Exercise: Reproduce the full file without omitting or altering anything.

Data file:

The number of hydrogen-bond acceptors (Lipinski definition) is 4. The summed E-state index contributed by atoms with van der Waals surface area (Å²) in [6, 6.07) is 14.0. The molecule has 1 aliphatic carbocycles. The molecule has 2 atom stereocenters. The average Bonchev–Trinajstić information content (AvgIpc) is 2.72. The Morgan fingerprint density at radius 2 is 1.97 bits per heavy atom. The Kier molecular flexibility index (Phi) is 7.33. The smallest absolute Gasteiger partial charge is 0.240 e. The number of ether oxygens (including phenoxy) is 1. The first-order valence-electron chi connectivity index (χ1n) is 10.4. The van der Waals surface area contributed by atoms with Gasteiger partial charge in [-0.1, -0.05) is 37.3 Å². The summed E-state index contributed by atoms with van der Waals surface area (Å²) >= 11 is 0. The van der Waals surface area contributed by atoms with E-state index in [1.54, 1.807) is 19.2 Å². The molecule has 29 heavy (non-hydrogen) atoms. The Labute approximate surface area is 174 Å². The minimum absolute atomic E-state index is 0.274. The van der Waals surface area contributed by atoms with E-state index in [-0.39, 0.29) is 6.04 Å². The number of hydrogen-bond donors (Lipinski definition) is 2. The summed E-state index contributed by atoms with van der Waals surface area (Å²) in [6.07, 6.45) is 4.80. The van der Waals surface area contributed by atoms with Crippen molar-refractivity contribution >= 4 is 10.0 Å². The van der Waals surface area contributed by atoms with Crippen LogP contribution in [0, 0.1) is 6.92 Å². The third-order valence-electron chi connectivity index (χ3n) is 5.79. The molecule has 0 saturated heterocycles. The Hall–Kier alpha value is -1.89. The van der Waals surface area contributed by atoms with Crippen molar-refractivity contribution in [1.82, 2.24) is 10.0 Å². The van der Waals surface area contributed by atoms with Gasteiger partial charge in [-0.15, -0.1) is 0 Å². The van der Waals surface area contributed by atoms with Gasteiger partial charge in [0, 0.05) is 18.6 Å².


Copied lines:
The number of hydrogen-bond acceptors (Lipinski definition) is 4. The summed E-state index contributed by atoms with van der Waals surface area (Å²) in [6, 6.07) is 14.0. The molecule has 1 aliphatic carbocycles. The molecule has 2 atom stereocenters. The average Bonchev–Trinajstić information content (AvgIpc) is 2.72. The Morgan fingerprint density at radius 2 is 1.97 bits per heavy atom. The Kier molecular flexibility index (Phi) is 7.33. The smallest absolute Gasteiger partial charge is 0.240 e. The number of ether oxygens (including phenoxy) is 1. The first-order valence-electron chi connectivity index (χ1n) is 10.4. The van der Waals surface area contributed by atoms with Gasteiger partial charge in [-0.1, -0.05) is 37.3 Å². The summed E-state index contributed by atoms with van der Waals surface area (Å²) >= 11 is 0. The van der Waals surface area contributed by atoms with E-state index in [1.54, 1.807) is 19.2 Å². The molecule has 29 heavy (non-hydrogen) atoms. The Labute approximate surface area is 174 Å². The minimum absolute atomic E-state index is 0.274. The van der Waals surface area contributed by atoms with E-state index in [-0.39, 0.29) is 6.04 Å². The number of hydrogen-bond donors (Lipinski definition) is 2. The summed E-state index contributed by atoms with van der Waals surface area (Å²) in [6.07, 6.45) is 4.80. The van der Waals surface area contributed by atoms with Crippen molar-refractivity contribution >= 4 is 10.0 Å². The van der Waals surface area contributed by atoms with Crippen LogP contribution in [0, 0.1) is 6.92 Å². The third-order valence-electron chi connectivity index (χ3n) is 5.79. The molecule has 0 saturated heterocycles. The Hall–Kier alpha value is -1.89. The van der Waals surface area contributed by atoms with Crippen molar-refractivity contribution in [1.82, 2.24) is 10.0 Å². The van der Waals surface area contributed by atoms with Gasteiger partial charge in [-0.15, -0.1) is 0 Å². The van der Waals surface area contributed by atoms with Gasteiger partial charge in [0, 0.05) is 18.6 Å².